Hannah Rarity from West Lothian is a finalist in the BBC Radio Scotland Young Traditional Musician 2018. We asked Hannah the following questions:
How did you get involved in Scottish music?
The area I grew up in is not well known for its traditional music! You would have been more likely to find me at the bottom of the garden, age 4, singing rock band Queen’s ‘I Want it All’ – a story my Dad likes to tell – than singing traditional songs and melodies, but I have always favoured songs that I feel expertly capture certain emotions or stories. It is in traditional song I find this is often done best.
I always sang, but after joining the National Youth Choir of Scotland at the age of 8 I was exposed to pieces and arrangements of music from many genres, but I always seemed to be naturally drawn towards traditional Scottish material. A voice tutor of mine recognised this and suggested I apply for the Scottish Music course at the Royal Conservatoire. I started the course in 2012 and it was in Glasgow I was able to immerse myself, not only in the study of Scottish music and song, but the vibrant folk music scene there.
Why did you enter BBC Radio Scotland Young Traditional Musician Award?
The BBC Radio Scotland Young Traditional Musician competition provides the invaluable opportunity of professional advice and high profile exposure for young musicians who are building their careers within the Scottish music scene. I thoroughly enjoyed the semi-finals in Biggar, spending time with the other musicians and watching them perform.
What do you hope to gain from the experience?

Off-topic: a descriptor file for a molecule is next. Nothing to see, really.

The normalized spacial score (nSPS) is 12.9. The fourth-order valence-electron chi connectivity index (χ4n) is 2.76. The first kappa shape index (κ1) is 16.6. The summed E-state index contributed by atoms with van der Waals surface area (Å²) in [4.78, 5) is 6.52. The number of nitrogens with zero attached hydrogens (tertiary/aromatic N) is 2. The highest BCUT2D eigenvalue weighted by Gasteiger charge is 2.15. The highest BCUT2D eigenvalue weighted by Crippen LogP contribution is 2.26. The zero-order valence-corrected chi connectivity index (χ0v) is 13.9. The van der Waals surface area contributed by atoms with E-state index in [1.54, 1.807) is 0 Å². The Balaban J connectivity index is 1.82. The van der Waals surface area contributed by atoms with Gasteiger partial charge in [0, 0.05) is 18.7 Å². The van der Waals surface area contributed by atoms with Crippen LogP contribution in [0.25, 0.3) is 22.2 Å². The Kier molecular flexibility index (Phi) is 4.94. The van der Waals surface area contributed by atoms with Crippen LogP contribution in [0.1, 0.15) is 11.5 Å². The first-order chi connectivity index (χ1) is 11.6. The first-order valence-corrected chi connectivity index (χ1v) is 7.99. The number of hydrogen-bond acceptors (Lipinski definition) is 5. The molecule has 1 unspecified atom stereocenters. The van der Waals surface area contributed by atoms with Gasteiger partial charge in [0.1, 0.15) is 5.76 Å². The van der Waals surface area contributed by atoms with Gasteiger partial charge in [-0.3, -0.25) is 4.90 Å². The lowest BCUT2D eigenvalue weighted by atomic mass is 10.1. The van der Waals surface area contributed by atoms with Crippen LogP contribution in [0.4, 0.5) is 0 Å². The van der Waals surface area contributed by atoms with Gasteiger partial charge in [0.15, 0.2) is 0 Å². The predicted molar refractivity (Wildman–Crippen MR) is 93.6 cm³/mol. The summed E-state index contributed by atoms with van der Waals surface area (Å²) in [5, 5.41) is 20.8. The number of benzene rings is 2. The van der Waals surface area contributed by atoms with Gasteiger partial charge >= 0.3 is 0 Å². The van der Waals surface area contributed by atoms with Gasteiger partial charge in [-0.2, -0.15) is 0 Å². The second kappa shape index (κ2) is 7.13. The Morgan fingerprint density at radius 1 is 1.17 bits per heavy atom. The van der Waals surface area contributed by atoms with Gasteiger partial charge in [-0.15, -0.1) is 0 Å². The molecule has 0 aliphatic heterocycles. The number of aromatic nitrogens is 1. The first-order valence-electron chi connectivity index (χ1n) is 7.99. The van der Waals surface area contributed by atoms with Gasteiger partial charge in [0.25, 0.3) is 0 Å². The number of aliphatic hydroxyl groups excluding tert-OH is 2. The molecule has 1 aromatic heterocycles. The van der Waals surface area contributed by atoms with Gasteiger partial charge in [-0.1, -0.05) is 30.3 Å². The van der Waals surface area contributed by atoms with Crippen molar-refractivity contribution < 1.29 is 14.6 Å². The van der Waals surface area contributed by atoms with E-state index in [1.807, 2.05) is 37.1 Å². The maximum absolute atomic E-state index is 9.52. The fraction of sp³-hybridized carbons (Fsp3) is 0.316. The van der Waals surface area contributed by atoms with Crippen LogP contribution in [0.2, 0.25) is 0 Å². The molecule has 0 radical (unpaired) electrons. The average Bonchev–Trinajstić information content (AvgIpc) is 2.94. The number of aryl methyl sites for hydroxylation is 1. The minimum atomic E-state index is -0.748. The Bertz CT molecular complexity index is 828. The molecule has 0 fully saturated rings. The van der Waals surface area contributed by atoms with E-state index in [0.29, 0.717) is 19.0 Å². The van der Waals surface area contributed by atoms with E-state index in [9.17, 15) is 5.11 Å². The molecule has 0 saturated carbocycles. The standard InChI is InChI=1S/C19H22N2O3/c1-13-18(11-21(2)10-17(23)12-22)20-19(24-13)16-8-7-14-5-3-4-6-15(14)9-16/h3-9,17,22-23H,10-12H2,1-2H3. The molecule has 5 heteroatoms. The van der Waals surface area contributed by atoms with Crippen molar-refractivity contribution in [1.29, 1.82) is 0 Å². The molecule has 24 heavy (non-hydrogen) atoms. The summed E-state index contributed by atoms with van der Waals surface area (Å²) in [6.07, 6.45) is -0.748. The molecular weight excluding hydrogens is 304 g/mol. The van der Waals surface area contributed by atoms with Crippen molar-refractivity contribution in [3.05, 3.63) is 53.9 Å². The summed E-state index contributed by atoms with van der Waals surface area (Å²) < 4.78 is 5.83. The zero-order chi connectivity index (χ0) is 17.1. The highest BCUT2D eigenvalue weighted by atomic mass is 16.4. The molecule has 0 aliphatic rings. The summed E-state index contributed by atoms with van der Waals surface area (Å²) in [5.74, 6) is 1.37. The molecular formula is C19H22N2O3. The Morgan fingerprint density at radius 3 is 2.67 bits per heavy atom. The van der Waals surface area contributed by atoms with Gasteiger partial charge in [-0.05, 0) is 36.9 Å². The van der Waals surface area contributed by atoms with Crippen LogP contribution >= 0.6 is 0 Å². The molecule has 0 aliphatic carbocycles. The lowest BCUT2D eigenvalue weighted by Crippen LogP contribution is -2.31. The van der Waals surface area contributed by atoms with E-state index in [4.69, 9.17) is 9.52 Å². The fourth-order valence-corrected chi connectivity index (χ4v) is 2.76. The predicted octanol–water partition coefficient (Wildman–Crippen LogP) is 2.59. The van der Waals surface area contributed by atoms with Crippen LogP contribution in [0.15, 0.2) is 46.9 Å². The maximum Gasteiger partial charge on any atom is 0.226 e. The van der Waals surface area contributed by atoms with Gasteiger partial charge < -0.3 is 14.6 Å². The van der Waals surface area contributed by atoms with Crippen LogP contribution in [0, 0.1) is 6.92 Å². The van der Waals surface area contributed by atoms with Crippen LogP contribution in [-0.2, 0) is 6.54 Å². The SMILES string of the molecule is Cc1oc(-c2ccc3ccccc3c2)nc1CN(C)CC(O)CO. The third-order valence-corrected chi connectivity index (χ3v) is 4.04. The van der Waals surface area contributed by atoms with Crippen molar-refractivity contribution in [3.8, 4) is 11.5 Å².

I have already gained a great deal knowledge and experience from the semi-finals. Selecting songs for the time allotted in the semi-final and final forces you to choose material you feel represents you best as a traditional singer, and this process will help me in the future for performances as well as recording. Also, performing in the City Halls on the 28th to a large audience is one I’m sure I won’t forget!
Do you have any particular musical highlights?
I’ve been lucky with the opportunities I’ve been given thus far, but an evening that will always stick out in my mind was the first time I sang with the RSNO in 2013 at Phil and Aly’s St Andrew’s Night at the Glasgow Royal Concert Hall. It was one of my first professional solo performances and I was terrified! It was really thrilling and I knew after that I definitely wanted to keep going and pursue a career in music. I love to travel, and so getting to tour with music and see different places and meet interesting people has been a highlight of being a musician – Japan and Alaska have been some of my favourites!
What are your plans for the future?
I have plans to record my debut album this year, to be released in the Autumn.
I also want to continue to work on developing my songwriting and building my repertoire of traditional material. I no longer sing in a choir, but singing in harmony and creating music as part of a group of vocalists is something I would like to actively pursue this year.
Why not buy a ticket to hear Hannah Rarity or any other of the finalists at the Grand Finals on Sunday January 28th at 5pm. The finals are part of Celtic Connections festival. If you can’t make it along the event will be broadcast on BBC Radio Scotland between 5 & 8pm and on the iPlayer afterwards.